Obama: Marriage Benefits Should Cross State Lines
June 27th, 2013
One of the unsettled questions in light of yesterday’s DOMA ruling is whether a same-sex couple living in Pennsylvania (where there is no marriage equality in state law) but married in New York (where there is) is entitled to federal recognition of their marriage. President Barack Obama, speaking while on tour in Africa, has White House lawyers looking into the issue:
He says as president, he believes federal benefits should be granted to couples married in a state that recognizes gay marriage even if they move to a state that doesn’t.
Obama says he asked his lawyers to start evaluating how to update federal statutes to grant gay couples federal benefits even before the high court ruled.
Rep. Jerrold Nadler (D-NY) and Sen. Dianne Feinstein (D-CA) introduced the Respect for Marriage Act in their respective chambers yesterday, which would repeal the remaining provision of DOMA that allows states to ignore lawful same-sex marriages performed in other states. It would also explicitly clarify the question of whether Federal recognition of a marriage is dependent on the couple’s residency. While the measure enjoys bipartisan support, no movement is expected in the GOP-controlled House.
Dem Reps. Cheer Marriage Decisions
June 26th, 2013
A paraphrase of what they said:
Rep. Nancy Pelosi (D-CA): Oh happy day! Justice was done for thousands of LGBT families nationwide. Forty-four years after Stonewall. Supreme Court bent the arc of history toward justice. Equal protection is a promise kept. More work to be done. Applauds the inspiration of Harvey Milk, the courage of Edie Windsor.
Rep. Steny Hoyer (D-MD): Principles of equal justice under law. Maryland and other states wanted full marriage equality. Now they get it. A good day for every American. Fifty years ago, one of my first votes as state Senator was to repeal the miscegenation law in Maryland. Another step for equality, justice, inclusion.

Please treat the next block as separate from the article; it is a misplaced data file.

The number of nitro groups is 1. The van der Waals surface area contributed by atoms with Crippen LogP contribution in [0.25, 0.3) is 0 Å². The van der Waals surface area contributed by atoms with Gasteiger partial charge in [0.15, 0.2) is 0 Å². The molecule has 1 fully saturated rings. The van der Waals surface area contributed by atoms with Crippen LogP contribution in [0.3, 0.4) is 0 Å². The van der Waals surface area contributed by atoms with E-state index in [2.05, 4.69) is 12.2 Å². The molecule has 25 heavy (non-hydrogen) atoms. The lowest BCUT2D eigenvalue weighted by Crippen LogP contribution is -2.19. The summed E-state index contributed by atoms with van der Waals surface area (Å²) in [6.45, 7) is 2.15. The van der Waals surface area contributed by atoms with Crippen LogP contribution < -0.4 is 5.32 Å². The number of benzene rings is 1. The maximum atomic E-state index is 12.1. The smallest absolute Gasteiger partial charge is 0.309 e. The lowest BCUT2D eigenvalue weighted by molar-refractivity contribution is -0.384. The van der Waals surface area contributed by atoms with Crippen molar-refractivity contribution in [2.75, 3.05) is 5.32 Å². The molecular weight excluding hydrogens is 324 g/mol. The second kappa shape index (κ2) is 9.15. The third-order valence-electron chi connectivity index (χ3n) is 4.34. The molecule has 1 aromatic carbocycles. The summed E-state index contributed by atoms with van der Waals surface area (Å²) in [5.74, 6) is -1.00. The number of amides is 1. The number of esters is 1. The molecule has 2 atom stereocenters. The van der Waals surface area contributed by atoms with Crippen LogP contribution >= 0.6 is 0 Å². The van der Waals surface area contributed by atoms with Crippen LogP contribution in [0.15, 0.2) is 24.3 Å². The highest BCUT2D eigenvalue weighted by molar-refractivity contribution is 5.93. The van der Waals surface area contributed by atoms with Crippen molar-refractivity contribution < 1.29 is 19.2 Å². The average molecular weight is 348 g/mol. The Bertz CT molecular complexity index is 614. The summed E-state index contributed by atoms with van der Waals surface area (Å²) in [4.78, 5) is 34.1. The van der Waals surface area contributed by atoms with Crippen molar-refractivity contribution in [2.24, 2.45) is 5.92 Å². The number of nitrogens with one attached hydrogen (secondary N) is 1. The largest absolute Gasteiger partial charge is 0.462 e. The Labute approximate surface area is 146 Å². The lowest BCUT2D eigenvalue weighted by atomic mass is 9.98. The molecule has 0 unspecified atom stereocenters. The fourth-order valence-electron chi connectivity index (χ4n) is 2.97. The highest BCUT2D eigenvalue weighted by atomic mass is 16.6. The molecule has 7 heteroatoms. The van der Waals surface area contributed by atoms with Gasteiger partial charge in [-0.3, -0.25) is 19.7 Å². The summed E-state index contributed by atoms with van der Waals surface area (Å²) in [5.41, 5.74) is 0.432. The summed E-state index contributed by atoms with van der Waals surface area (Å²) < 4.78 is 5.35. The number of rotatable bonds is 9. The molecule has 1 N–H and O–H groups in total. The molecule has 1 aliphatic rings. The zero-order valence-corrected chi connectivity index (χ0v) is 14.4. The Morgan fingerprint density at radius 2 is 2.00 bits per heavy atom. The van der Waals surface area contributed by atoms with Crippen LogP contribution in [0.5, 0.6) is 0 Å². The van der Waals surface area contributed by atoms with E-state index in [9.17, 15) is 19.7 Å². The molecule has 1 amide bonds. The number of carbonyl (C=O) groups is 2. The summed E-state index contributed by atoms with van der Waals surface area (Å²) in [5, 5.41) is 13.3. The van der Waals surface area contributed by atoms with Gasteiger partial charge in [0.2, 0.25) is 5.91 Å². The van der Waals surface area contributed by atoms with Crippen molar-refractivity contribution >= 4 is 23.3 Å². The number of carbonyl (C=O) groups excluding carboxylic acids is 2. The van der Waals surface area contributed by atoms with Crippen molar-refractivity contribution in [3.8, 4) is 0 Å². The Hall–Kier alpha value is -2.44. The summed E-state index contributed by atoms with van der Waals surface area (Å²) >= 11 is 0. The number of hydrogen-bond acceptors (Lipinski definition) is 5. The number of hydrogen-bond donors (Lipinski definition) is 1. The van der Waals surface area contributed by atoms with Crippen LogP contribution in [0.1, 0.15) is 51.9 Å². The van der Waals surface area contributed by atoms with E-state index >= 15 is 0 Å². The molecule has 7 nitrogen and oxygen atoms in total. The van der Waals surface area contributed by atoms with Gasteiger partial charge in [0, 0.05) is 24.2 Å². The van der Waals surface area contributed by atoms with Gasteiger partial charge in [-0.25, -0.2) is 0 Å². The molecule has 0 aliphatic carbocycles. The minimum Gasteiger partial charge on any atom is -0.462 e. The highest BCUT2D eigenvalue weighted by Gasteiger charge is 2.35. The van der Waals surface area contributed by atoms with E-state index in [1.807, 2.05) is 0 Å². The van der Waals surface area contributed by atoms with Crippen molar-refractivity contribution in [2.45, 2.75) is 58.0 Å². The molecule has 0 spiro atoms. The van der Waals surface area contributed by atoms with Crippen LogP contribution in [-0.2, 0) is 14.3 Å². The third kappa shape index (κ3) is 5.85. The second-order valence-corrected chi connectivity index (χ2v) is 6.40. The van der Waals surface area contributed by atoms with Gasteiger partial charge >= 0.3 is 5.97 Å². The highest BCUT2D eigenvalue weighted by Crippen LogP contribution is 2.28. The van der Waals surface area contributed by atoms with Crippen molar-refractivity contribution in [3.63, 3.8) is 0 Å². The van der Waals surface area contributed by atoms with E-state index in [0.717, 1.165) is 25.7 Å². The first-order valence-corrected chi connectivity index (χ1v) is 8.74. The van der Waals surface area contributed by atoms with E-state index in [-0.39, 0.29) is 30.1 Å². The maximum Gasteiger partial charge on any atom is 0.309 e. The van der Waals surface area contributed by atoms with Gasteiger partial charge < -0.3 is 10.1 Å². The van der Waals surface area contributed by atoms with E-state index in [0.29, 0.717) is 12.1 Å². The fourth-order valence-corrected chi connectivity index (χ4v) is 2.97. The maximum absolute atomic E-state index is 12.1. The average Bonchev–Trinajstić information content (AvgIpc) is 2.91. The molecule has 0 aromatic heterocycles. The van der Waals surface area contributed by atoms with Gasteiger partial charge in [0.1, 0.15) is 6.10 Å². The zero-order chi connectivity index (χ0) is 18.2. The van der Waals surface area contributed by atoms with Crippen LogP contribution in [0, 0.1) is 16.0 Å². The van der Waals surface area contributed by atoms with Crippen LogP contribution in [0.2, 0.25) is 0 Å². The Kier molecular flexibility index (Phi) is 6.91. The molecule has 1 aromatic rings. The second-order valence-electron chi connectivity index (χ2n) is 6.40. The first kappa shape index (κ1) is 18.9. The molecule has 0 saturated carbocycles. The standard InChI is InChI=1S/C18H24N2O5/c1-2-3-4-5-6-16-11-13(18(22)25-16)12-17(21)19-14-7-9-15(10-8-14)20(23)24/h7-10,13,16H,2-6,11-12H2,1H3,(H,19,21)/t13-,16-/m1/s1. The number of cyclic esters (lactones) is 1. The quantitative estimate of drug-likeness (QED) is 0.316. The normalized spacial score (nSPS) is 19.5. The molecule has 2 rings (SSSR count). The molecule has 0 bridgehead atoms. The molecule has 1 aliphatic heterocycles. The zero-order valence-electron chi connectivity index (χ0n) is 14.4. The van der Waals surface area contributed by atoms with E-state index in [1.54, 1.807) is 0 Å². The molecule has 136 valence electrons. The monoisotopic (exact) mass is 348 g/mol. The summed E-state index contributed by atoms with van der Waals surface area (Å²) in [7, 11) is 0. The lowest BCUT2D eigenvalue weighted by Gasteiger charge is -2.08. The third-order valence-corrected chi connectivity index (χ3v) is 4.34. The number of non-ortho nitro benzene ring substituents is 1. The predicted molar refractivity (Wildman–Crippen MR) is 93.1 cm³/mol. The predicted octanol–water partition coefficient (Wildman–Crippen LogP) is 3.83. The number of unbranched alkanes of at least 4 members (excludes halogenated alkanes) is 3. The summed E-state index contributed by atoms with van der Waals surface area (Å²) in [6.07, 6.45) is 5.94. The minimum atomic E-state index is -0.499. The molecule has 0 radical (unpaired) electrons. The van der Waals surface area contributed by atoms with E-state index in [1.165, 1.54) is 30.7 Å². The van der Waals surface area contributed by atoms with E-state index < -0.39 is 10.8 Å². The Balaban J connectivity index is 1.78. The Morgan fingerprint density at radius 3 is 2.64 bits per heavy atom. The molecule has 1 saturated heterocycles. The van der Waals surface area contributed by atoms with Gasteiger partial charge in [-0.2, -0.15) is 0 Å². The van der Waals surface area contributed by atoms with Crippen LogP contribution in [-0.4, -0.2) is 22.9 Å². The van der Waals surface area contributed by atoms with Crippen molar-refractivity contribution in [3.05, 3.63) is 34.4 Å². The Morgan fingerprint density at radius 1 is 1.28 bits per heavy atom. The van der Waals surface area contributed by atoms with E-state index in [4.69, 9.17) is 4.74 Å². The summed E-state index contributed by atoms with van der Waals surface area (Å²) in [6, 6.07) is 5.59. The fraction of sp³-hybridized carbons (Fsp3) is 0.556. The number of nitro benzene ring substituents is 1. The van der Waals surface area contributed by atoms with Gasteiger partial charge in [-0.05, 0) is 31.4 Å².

Rep. Jerrold Nadler (D-NY): History of the U.S. can be read as an expanding of “all men are created equal.” Today is another step in that evolution. Breathes life into constitution’s promise of equal liberty for all. DOMA embodied contempt and animus. Work is not done. DOMA in its entirety must be wiped from the books. Reintroduction of Respect for Marriage Act later today.
Rep. Jared Polis (D-CO): Was on the steps of the Supreme Court when decision was handed down. Not a single anti-equality protester. This is the system working for families like mine. Americans are more than ready for this decision. Battle is far from done. People can still be fired, kids face bullying. Congress still has a critical role.
Rep. David Cicilline (D-RI): Applauds the simplicity of the court’s analysis and power of the decision. DOMA was designed to stigmatize and harm LGBT people. Decision helps to transform the lives of thousands of families. Gives meaning to our values.
Rep. Sean Patrick Maloney (D-NY): Called partner, Randy, of 21 years. Couldn’t get the words out. For families like mine, when I get the kids ready for school, etc., they aren’t growing up in a family that is less than someone else’s. (Holding back tears.) Brown v. Board of Ed., Loving v. Virginia, Lawrence v. Texas, and now we are even more American.
Rep. Mark Pocan (D-WI): 93 million people live in states with marriage equality. WE still face barriers. Make sure every single loving, committed relatinship can be recognized.
Rep. Mark Takano (D-CA): I challenge every California clerk to start issuing marriage licenses to every couple that desires one. “I feel jubilation, I feel fabulous, I feel every gay word I can think of.” Kennedy wrote beautiful sentences and reached for the poetic. Stirring words: DOMA humiliates the children of same-sex couples.
Ninety US Congress Reps Denounce Uganda’s Anti-Gay Bill
January 21st, 2010